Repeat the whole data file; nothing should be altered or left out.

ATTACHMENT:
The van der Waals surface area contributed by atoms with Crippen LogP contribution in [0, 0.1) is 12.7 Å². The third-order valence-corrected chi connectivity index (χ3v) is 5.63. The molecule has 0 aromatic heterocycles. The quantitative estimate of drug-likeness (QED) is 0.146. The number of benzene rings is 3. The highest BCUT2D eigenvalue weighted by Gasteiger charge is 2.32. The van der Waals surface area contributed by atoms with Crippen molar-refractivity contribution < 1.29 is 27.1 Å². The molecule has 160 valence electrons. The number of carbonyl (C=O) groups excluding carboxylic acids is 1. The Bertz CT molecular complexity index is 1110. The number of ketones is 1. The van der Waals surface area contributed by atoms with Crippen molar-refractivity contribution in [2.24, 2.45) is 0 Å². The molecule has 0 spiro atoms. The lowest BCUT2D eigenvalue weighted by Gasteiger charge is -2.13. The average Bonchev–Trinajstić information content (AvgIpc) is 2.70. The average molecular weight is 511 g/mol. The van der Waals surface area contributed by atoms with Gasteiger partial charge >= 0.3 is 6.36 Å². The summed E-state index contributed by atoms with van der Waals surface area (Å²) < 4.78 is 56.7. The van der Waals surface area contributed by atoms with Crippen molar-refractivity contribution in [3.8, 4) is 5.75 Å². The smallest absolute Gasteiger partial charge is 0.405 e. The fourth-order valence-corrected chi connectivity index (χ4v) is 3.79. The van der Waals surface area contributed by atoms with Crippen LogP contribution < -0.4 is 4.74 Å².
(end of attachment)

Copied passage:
The van der Waals surface area contributed by atoms with Crippen LogP contribution in [0, 0.1) is 12.7 Å². The third-order valence-corrected chi connectivity index (χ3v) is 5.63. The molecule has 0 aromatic heterocycles. The quantitative estimate of drug-likeness (QED) is 0.146. The number of benzene rings is 3. The highest BCUT2D eigenvalue weighted by Gasteiger charge is 2.32. The van der Waals surface area contributed by atoms with Crippen molar-refractivity contribution < 1.29 is 27.1 Å². The molecule has 160 valence electrons. The number of carbonyl (C=O) groups excluding carboxylic acids is 1. The Bertz CT molecular complexity index is 1110. The number of ketones is 1. The van der Waals surface area contributed by atoms with Crippen molar-refractivity contribution in [2.24, 2.45) is 0 Å². The molecule has 0 spiro atoms. The lowest BCUT2D eigenvalue weighted by Gasteiger charge is -2.13. The average Bonchev–Trinajstić information content (AvgIpc) is 2.70. The average molecular weight is 511 g/mol. The van der Waals surface area contributed by atoms with Gasteiger partial charge >= 0.3 is 6.36 Å². The summed E-state index contributed by atoms with van der Waals surface area (Å²) < 4.78 is 56.7. The van der Waals surface area contributed by atoms with Crippen molar-refractivity contribution in [3.8, 4) is 5.75 Å². The smallest absolute Gasteiger partial charge is 0.405 e. The fourth-order valence-corrected chi connectivity index (χ4v) is 3.79. The van der Waals surface area contributed by atoms with Crippen LogP contribution < -0.4 is 4.74 Å².